Friday, March 24, 2017
We learned of the “Bruce Monro: Winter Light at the Arboretum” exhibit at the Minnesota Landscape Arboretum a few months ago, and knew right away that we wanted to see it. It’s been at the Arboretum since mid-November, but we’ve been too busy until now. It will be ending in mid-April, so we needed to make it a priority. Good decision!
Bruce Munro is a British artist who has been producing large light-based installations for several decades. He has had numerous exhibits in the US, the UK and Australia. Among the materials he uses are CD’s (a good way to recycle a dying technology,) acrylic, hay bales, fiber optic and water bottles.
There are seven installations at this site, two indoors and the others outdoors. Over 2,700 hours were spent to design and construct them in the UK, then another 3,200 hours to install them here in Minnesota. They include over 70 miles of fiber optic cable.
We were first greeted by “The Good Seed,” inspired by The Chronicles of Narnia. It includes 19 lampposts that branch out like a seed head (reminded me of a dandelion.)
Inside the Arboretum’s lobby were hanging three “Chindi,” inspired by dust devils that Munro had seen while living in Australia. They are built of acrylic rods suspended in a helix form and lit using optical fiber.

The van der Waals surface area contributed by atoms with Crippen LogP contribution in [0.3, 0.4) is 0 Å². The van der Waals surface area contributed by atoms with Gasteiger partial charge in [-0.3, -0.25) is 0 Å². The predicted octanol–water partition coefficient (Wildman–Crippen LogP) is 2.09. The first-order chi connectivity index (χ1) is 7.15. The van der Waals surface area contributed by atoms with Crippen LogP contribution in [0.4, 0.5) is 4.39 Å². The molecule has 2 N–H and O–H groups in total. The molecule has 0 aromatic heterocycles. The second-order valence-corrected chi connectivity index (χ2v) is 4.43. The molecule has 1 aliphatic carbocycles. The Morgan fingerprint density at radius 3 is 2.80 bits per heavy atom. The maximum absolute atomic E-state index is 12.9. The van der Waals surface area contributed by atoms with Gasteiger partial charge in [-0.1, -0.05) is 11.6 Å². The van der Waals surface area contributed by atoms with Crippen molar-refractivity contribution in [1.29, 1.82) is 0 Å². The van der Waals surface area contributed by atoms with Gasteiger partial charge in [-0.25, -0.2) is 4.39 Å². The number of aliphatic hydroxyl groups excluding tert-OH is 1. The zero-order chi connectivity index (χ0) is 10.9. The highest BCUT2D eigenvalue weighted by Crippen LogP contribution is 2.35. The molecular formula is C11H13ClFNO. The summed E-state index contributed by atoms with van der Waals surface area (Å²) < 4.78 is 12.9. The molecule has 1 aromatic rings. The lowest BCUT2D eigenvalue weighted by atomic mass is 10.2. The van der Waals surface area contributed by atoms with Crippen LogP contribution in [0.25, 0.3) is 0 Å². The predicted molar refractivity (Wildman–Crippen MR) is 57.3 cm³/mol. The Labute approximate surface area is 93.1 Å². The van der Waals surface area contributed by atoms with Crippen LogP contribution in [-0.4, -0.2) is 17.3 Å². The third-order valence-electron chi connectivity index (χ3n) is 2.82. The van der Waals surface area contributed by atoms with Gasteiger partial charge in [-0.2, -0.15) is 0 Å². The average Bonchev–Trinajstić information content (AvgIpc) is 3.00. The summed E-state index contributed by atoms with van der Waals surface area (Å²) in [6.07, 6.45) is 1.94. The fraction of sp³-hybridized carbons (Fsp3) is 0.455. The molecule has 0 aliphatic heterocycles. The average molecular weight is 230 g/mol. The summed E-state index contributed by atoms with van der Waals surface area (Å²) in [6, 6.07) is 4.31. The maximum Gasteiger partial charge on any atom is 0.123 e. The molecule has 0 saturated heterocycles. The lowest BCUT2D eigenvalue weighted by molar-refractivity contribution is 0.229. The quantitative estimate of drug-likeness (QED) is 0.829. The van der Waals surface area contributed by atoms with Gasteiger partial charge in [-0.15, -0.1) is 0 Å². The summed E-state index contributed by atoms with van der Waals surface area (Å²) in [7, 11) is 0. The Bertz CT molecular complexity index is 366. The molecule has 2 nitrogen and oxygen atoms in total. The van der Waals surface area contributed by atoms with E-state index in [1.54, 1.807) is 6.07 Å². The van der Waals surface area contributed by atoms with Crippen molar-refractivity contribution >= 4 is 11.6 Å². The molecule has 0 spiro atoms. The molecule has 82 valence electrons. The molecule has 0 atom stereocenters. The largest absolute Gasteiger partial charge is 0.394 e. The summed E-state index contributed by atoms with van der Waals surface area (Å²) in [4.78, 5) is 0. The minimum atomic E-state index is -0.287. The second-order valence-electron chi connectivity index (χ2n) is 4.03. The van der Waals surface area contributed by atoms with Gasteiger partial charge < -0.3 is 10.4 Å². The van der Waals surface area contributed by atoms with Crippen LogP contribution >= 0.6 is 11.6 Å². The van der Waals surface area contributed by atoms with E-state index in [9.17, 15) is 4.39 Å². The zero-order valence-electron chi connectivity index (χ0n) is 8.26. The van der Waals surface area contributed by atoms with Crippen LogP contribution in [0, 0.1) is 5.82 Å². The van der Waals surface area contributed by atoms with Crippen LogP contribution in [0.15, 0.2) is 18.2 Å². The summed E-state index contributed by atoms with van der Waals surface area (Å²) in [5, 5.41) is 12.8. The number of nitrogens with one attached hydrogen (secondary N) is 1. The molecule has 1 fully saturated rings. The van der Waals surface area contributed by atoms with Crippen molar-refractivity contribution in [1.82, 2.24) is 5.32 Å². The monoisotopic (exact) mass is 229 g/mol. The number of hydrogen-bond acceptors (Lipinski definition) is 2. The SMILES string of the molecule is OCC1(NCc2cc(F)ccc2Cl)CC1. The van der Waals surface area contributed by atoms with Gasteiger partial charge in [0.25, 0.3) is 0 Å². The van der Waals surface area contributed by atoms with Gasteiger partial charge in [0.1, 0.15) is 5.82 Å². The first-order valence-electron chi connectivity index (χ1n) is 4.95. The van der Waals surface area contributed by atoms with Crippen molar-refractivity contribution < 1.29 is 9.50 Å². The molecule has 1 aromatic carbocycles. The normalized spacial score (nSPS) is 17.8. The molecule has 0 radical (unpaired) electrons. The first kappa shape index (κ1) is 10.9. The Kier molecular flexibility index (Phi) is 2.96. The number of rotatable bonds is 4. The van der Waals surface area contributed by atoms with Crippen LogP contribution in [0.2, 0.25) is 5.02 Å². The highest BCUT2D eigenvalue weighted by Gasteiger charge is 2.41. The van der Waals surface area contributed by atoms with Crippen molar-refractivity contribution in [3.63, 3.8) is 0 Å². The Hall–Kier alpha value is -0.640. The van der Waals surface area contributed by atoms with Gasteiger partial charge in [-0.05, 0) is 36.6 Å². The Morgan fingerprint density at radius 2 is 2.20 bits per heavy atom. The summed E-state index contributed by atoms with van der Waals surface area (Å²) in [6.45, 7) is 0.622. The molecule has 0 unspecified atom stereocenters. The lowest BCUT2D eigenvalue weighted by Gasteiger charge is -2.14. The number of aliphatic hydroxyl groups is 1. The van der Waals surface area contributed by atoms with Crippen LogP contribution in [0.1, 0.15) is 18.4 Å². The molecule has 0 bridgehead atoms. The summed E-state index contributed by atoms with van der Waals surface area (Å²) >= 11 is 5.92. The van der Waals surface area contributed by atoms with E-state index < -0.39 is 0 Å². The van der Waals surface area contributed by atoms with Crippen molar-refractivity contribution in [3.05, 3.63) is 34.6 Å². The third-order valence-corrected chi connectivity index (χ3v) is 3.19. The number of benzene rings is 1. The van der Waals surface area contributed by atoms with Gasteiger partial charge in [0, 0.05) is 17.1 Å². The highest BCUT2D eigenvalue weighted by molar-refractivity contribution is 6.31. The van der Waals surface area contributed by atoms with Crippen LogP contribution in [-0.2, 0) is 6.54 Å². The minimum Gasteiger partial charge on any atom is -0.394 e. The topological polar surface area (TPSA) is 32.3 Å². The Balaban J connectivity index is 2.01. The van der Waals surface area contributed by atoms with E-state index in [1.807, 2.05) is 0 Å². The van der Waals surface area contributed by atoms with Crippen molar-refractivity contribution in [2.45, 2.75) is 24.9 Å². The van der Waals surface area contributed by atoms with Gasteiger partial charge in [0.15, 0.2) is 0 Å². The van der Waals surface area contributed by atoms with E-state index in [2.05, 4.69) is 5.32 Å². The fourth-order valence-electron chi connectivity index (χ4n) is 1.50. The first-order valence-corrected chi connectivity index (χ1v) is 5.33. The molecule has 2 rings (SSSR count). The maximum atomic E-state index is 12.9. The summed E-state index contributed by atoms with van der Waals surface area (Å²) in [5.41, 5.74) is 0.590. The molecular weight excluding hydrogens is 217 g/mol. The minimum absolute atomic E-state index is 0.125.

The other indoor exhibit, “Reflections,” projected light onto five smooth surfaces, displaying changing colors and sound. Each had a different pattern.
“Oreum,” one of the outdoor exhibits is truly a Field of Light. Thousands of stems are topped with bulbs that constantly change color. The stems sway with the wind, adding another dimension to the show.
Ten (if if counted correctly) “Water Towers,” each include 252 bottles of water with light filaments that change colors. Inside each tower are speakers that broadcast music. They are intended to represent Earth’s natural pulse. It was very moving.
“Rhadamanthine Club” is a delightful take on a parliament of owls. Munro uses round hay bales, sides covered with black plastic, fronts covered with white plastic and a center black pupil. Colored spotlights blink on and off for each pair of bales, creating the owl’s eyes. We had seen them from the road as we drove up to the Arboretum, but we really couldn’t get the full effect until darkness fell.
The last installation, “Minnesota Gathering,” was created specifically for the arboretum. It is set in the sugar maple grove, where tubes run from the trees to the collection tubs. The sap started running early this year, in late February, and was still being collected today. Munro uses these tubes as perches for noisy birds. Tropical birds are represented by colorful clothes pins and a cacophony of sound.